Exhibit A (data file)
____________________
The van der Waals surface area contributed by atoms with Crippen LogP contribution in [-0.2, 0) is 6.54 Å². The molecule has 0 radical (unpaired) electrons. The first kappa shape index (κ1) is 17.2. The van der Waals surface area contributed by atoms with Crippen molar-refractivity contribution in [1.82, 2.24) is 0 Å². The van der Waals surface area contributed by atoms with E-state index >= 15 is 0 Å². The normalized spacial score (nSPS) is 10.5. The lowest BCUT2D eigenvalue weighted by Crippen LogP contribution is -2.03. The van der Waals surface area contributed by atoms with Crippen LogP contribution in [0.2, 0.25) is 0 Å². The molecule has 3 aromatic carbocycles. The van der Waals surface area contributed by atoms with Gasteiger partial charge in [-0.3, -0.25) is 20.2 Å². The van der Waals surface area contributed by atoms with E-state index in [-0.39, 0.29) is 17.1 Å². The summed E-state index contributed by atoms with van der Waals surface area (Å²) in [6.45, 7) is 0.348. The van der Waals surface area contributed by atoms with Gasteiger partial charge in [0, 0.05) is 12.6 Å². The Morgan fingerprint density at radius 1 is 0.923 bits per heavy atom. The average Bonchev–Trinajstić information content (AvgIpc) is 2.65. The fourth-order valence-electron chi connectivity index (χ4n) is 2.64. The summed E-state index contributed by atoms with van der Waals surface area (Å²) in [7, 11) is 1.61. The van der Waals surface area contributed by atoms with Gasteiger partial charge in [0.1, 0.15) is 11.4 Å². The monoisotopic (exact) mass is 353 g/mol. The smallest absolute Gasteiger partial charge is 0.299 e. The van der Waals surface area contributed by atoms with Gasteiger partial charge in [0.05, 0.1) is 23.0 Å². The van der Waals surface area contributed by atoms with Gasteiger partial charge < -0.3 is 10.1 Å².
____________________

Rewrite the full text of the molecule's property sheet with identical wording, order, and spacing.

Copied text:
The van der Waals surface area contributed by atoms with Crippen LogP contribution in [-0.2, 0) is 6.54 Å². The molecule has 0 radical (unpaired) electrons. The first kappa shape index (κ1) is 17.2. The van der Waals surface area contributed by atoms with Crippen molar-refractivity contribution in [1.82, 2.24) is 0 Å². The van der Waals surface area contributed by atoms with E-state index >= 15 is 0 Å². The normalized spacial score (nSPS) is 10.5. The lowest BCUT2D eigenvalue weighted by Crippen LogP contribution is -2.03. The van der Waals surface area contributed by atoms with Crippen LogP contribution in [0.2, 0.25) is 0 Å². The molecule has 3 aromatic carbocycles. The van der Waals surface area contributed by atoms with Gasteiger partial charge in [-0.3, -0.25) is 20.2 Å². The van der Waals surface area contributed by atoms with E-state index in [-0.39, 0.29) is 17.1 Å². The summed E-state index contributed by atoms with van der Waals surface area (Å²) in [6.45, 7) is 0.348. The van der Waals surface area contributed by atoms with Gasteiger partial charge in [0, 0.05) is 12.6 Å². The Morgan fingerprint density at radius 1 is 0.923 bits per heavy atom. The average Bonchev–Trinajstić information content (AvgIpc) is 2.65. The fourth-order valence-electron chi connectivity index (χ4n) is 2.64. The summed E-state index contributed by atoms with van der Waals surface area (Å²) in [7, 11) is 1.61. The van der Waals surface area contributed by atoms with Gasteiger partial charge in [0.1, 0.15) is 11.4 Å². The monoisotopic (exact) mass is 353 g/mol. The smallest absolute Gasteiger partial charge is 0.299 e. The van der Waals surface area contributed by atoms with Gasteiger partial charge in [0.05, 0.1) is 23.0 Å². The van der Waals surface area contributed by atoms with Gasteiger partial charge < -0.3 is 10.1 Å².